Rights groups call on the government to launch an independent investigation into the death of 35-year-old Hasan Abdulnabi Manoor.
Human rights groups have called on Bahrain to launch an “independent investigation” into the death of a 35-year-old national in jail.
The Americans for Democracy and Human Rights in Bahrain (ADHRB) and Bahrain Institute for Rights and Democracy (BIRD) made the call in a joint statement on Wednesday.
According to the statement, prisoner Hasan Abdulnabi Mansoor died at the Salmaniya Medical Complex on July 25 following “sickle cell complications, amid reports of medical negligence by authorities at Dry Dock Detention Centre”.
He was reportedly serving a three-year sentence on drug-related charges, according to Amnesty Bahrain, which also confirmed his death last month.
The US-based rights group said prison authorities did not refer him for treatment “in a timely manner”.
It also urged authorities in the kingdom to “immediately launch an effective, independent and impartial investigation into the circumstances of Hasan Abdulnabi Mansoor’s death”.
#Bahrain’s authorities must immediately launch an effective, independent and impartial investigation into the circumstances of Hasan AbdulNabi Mansoor death, including to determine whether he received timely and appropriate medical treatment.
— Amnesty Bahrain (@aibahrain) July 26, 2021
ADHRB said although Bahrain’s interior ministry reported the death, it did not acknowledge reports of medical negligence or confirm whether a probe would take place.
Husain Abdulla, head of ADHRB, said the government’s “corrupt oversight bodies are not independent and will only produce a whitewash report,” and added that without a UN-led probe, the truth will be “buried”.
ADHRB also said Mansoor was not given his prescribed medication during his time in detention.
BIRD spoke to witnesses and prisoners who shared a cell with Mansoor.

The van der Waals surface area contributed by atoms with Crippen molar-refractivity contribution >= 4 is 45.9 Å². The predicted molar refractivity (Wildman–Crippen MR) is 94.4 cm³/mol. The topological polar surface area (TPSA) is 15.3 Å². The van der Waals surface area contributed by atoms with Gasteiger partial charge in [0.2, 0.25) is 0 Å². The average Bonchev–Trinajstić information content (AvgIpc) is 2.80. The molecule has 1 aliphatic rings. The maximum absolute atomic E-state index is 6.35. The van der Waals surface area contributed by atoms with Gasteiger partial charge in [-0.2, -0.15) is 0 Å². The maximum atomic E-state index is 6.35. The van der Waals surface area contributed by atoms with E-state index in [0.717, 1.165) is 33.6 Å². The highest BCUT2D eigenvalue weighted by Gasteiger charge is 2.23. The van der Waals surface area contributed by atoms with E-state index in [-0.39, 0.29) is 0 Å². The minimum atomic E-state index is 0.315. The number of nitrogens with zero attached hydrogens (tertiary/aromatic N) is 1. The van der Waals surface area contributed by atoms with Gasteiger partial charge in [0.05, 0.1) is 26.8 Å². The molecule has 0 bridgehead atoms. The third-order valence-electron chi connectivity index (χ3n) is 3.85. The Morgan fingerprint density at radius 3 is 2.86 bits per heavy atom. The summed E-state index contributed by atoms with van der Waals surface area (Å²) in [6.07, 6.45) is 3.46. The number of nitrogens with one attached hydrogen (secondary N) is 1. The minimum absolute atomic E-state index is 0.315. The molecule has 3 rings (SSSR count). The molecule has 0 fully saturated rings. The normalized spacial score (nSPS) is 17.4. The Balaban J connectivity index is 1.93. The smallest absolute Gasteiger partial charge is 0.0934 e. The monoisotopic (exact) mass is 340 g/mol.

The report cited a cellmate, Husain Ibrahim Dhaif, saying: “Every day … [Hasan Abdulnabi] went to the police officers, and he spoke to them about his medication,” but, the report continued, Mansoor’s efforts were “to no avail”.
He added: “Three days before he was transferred [to hospital], he was telling [prison authorities] that he needed to go to the prison clinic. They told him, ‘Wait and we will take you.’ They let him go inside his cell and they ignored him.”
Sayed Ahmed Alwadaei, director of BIRD, said the testimonies give another “shocking account of medical negligence by Bahraini authorities”.
“The systematic mistreatment of prisoners in Bahrain is reaching a crisis point; without an independent investigation by UN officials, Bahrain’s government will continue to sweep these deaths under the carpet,” he said.
This is the third prison death that has taken place since April related to medical negligence, the statement said.
In June, Husain Barakat, who was imprisoned after what rights groups said was an unfair trial, died in Bahrain’s Jaw prison following a second COVID-19 outbreak, Amnesty said.
In addition to providing vaccines to prisoners, further preventive measures are needed to protect them against the spread of the pandemic, the group said at the time.
Barakat’s relatives told Amnesty in early June that the prison administration had failed to distribute face masks or hand sanitiser to protect prisoners.
Amnesty also noted that overcrowding in Bahrain’s prisons is a “long-standing concern which makes social distancing impossible”.